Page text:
I had the most money, and he had the most experience. We thought it best to consolidate, so he found a cheap room, and I paid the rent; he took me to the different amusement places, and I paid for both. T le knew the saloons that gave the most substantial lunch, and I furnished the nickels for the beer.

At first, I was afraid of the saloons, but I soon found that money went farther there than anywhere else, for, besides our beer and lunch, there was often free music and always light and heat, and our room was wretchedly cold.

My friend felt quite contented, for, in addition to paying the running expenses, I lent him a dollar, now and then, which he was to pay back when he found work. It was different with me; I never could be happy in those squalid surroundings.

When I repeated the Lord's Prayer before I went to sleep, I often fancied I could see our little thatched cottage at home with the white roses on the roof. And then I would wonder if Uncle John and Aunt Cecilia up in heaven could see me, for I was still a child in mind, although nearly eighteen years old.

Thus we two foreign boys lived that long miserable winter, lived mainly on free lunches to make the firm's money go as far as possible; spending our days on the streets, in the saloons, and at cheap places of amusement; and at night we would go to sleep thinking of our homes across the sea.

But one night, I had a horrid dream. I dreamed I saw the cottage at home, but the windows were dark, and the roses on the roof withered. It made me feel sad. And when I had counted my money the following day and figured out that in about two weeks, the firm would be insolvent, I made up my mind to go back to the country.

So I tried to persuade my partner to go with me. He wasn't quite ready then but promised me to come out as 'soon as I had found work. However, he never came, and I fear he had learned to be satisfied where he was. The poor boy had probably not been brought up in a cottage with white roses on the roof.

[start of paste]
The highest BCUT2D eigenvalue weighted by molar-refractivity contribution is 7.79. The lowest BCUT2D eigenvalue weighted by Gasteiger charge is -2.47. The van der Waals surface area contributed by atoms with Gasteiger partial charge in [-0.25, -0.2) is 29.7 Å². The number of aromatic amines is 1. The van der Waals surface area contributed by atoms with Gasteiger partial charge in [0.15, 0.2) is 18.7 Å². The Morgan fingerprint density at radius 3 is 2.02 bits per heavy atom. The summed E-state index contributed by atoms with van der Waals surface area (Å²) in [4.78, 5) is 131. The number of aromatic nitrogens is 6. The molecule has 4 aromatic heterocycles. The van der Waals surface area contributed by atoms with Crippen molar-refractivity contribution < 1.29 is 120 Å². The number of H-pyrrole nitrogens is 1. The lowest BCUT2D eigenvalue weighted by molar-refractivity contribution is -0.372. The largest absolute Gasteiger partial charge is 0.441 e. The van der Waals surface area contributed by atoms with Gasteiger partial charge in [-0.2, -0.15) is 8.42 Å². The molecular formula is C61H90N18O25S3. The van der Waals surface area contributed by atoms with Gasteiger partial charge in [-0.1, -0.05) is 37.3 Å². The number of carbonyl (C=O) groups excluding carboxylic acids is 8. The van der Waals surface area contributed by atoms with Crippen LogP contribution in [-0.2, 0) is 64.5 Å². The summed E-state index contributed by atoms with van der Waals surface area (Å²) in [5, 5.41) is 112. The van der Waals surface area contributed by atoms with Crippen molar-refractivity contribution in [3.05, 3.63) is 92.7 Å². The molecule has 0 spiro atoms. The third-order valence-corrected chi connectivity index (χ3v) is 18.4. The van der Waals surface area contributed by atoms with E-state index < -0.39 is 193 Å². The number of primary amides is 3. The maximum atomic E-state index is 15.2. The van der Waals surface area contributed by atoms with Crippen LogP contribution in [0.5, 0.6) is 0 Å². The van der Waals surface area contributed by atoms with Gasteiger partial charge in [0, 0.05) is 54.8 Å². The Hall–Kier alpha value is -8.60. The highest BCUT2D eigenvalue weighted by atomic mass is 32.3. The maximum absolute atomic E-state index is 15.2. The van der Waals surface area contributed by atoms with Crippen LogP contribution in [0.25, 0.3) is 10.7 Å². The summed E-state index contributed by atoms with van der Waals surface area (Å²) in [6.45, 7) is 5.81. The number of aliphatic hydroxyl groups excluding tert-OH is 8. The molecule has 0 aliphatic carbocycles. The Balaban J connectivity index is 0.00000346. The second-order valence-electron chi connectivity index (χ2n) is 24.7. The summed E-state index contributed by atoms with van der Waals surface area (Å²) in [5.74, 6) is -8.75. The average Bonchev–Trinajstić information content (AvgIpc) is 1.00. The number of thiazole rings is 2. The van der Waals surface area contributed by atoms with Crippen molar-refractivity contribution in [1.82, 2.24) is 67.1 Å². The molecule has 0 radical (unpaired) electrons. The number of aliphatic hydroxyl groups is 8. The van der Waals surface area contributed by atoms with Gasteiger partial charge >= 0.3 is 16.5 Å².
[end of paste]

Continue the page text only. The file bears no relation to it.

Everything was covered with snow when the train carried me back to the country, but the farther we got away from the city, the cleaner the snow, and I felt lighter at heart, although I was minus my sixty dollars. It was too early to begin farm work, and I feared they might not want a hand just then, but the boy's thought gave me courage. I would go in and talk it over with him, and then he might be able to help me make arrangements with his father.

My friend had seen me coming up the road and was at the door to meet me, and I was now introduced to a good, old-fashioned New England family.

There was the father, a large, jolly, good-natured man; the mother, a small, pleasant-faced woman; the oldest daughter, a noble, refined. Educated girl; there was the baby of the family, a golden-haired girl, about four years old, and then my friend the boy. Things were quickly arranged. I could help them do chores for my board until work began and then work for wages.

This home was different from the one I had had the summer before. There was nothing but bare walls and ugly wooden furniture. Although the family was well-to-do, there were carpets on the floors, pictures on the walls, and even a piano.

The only reading matter they had had at the other place was a monthly farm paper with a group of prosperous-looking hogs on the cover. Still, that paper never interested me, for hogs of all sizes wallowed right under the windows in the front yard. But here in my new home, we had weekly papers, magazines, and good books.

A pile of old magazines afforded me my first English reading. For here were pictures of people and places I had read about before. And these pictures helped me little by little to understand parts of the lesson so that soon I learned to read English reasonably well.